.NET Core is essentially a fork of the NET Framework whose implementation is also optimized around factoring concerns. Even though the scenarios of .NET Native (touch based devices) and ASP.NET 5 (server side web development) are quite different, we were able to provide a unified Base Class Library (BCL).
The API surface area for the .NET Core BCL is identical for both .NET Native as well ASP.NET 5. At the bottom of the BCL we have a very thin layer that is specific to the .NET runtime. We’ve currently two implementations: one is specific to the .NET Native runtime and one that is specific to CoreCLR, which is used by ASP.NET 5. However, that layer doesn’t change very often. It contains types like String and Int32. The majority of the BCL are pure MSIL assemblies that can be shared as-is. In other words, the APIs don’t just look the same – they share the same implementation. For example, there is no reason to have different implementations for collections.
On top of the BCL, there are app-model specific APIs. For instance, the .NET Native side provides APIs that are specific to Windows client development, such as WinRT interop. ASP.NET 5 adds APIs such as MVC that are specific to server- side web development. We think of .NET Core as not being specific to either .NET Native nor ASP.NET 5 – the BCL and the runtimes are general purpose and designed to be modular. As such, it forms the foundation for all future .NET verticals.
In contrast to the .NET Framework, the .NET Core platform will be delivered as a set of NuGet packages. We’ve settled on NuGet because that’s where the majority of the library ecosystem already is. In order to continue our effort of being modular and well factored we don’t just provide the entire .NET Core platform as a single NuGet package. Instead, it’s a set of fine grained NuGet packages.
For the BCL layer, we’ll have a 1-to-1 relationship between assemblies and NuGet packages. Moving forward, the NuGet package will have the same name as the assembly. For example, immutable collections will no longer be delivered in a NuGet package called Microsoft.Bcl.Immutable but instead be in a package calledSystem.Collections.Immutable. In addition, we’ve decided to use semantic versioning for our assembly versioning. The version number of the NuGet package will align with the assembly version. The alignment of naming and versioning between assemblies and packages help tremendously with discovery. There is no longer a mystery which NuGet packages contains System.Foo, Version=18.104.22.168 – it’s provided by the System.Foo package in version 1.2.3. NuGet allows us to deliver .NET Core in an agile fashion. So if we provide an upgrade to any of the NuGet packages, you can simply upgrade the corresponding NuGet reference. Delivering the framework itself on NuGet also removes the difference between expressing 1st party .NET dependencies and 3rd party dependencies – they are all NuGet dependencies. This enables a 3rd party package to express, for instance, that they need a higher version of the System.Collections library. Installing this 3rd party package can now prompt you to upgrade your reference to System.Collections. You don’t have to understand the dependency graph – you only need to consent making changes to it. The NuGet based delivery also turns the .NET Core platform into an app-local framework. The modular design of .NET Core ensures that each application only needs to deploy what it needs. We’re also working on enabling smart sharing if multiple applications use the same framework bits. However, the goal is to ensure that each application is logically having its own framework so that upgrading doesn’t interfere with other applications running on the same machine. Our decision to use NuGet as a delivery mechanism doesn’t change our commitment to compatibility. We continue to take compatibility extremely seriously and will not perform API or behavioral breaking changes once a package is marked as stable. However, the app-local deployment ensures that the rare case where a change that is considered additive breaks an application is isolated to development time only. In other words, for .NET Core these breaks can only occur after you upgraded a package reference. In that very moment, you have two options: addressing the compat glitch in your application or rolling back to the previous version of the NuGet package. But in contrast to the .NET Framework those breaks will not occur after you deployed the application to a customer or the production server.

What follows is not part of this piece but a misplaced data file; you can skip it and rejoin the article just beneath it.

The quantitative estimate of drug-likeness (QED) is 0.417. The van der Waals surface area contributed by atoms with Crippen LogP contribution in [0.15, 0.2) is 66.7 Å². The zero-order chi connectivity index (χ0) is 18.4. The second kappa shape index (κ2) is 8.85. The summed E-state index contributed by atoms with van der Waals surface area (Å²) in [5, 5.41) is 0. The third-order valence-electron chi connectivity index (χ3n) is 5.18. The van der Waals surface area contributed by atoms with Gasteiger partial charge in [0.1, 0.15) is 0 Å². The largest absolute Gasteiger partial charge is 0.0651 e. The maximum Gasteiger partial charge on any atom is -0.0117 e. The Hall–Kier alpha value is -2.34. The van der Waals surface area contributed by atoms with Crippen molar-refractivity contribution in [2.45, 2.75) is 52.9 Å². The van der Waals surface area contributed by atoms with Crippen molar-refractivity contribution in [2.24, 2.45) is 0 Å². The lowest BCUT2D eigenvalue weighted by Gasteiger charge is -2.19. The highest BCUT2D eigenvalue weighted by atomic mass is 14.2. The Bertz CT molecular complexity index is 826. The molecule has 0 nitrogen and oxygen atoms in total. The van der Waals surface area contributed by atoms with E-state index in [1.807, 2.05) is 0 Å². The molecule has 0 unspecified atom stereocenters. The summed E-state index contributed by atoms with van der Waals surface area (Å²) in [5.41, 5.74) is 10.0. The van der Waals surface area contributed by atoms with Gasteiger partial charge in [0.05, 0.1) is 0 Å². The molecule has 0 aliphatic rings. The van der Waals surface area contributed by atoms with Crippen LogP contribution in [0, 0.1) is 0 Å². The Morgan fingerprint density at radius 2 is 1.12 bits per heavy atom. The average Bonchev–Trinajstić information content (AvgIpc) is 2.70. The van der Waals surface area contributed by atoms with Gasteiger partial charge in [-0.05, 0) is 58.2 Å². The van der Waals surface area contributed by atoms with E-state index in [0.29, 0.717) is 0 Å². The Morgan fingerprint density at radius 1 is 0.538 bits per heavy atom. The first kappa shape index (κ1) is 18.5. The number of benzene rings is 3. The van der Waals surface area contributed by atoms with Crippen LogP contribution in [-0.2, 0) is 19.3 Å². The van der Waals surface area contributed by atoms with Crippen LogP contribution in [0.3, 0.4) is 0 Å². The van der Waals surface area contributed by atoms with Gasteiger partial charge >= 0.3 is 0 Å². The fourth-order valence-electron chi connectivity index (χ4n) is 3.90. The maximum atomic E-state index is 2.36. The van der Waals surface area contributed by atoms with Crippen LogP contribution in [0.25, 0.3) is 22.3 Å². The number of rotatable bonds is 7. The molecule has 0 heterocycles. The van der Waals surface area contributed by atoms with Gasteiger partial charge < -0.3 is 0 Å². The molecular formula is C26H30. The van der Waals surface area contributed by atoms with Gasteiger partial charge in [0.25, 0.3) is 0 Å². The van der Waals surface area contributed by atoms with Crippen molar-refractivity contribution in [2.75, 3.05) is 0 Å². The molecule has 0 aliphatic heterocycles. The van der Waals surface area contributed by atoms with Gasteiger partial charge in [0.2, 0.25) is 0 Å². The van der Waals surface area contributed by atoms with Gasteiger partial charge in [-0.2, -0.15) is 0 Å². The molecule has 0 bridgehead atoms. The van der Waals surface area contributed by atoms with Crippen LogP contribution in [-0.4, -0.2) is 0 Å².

Build and run cross-platform ASP.NET apps on Windows, Mac and Linux Built on .NET Core, which supports true side-by-side app versioning New tooling that simplifies modern Web development Single aligned web stack for Web UI and Web APIs Cloud-ready environment-based configuration Integrated support for creating and using NuGet packages Built-in support for dependency injection Ability to host on IIS or self-host in your own process
Milestone Release Date Planned
Beta 8 12 Oct 2015
RC 1 November 2015
Release 1.0 Q1 2016
.NET Framework 4.x will be “mainstream” for a long time in .NET development
.NET Framework 4.6
Windows Store Windows Phone ASP.NET 4 ASP.NET 5
Universal Windows Apps
(Base Class Library)
Core CLR Other Runtime
.NET Framework 4.6 stack and libs .NET Core 5 stack and libs
Unified framework for MVC, WebAPI and SignalR
Full .NET Framework for any scenario and library support Small runtime optimized for server and cloud workloads
Choose your Editors
with Contributions Cross-PlatformOSS
from on-premises to cloud
Faster Development CycleTotally Modular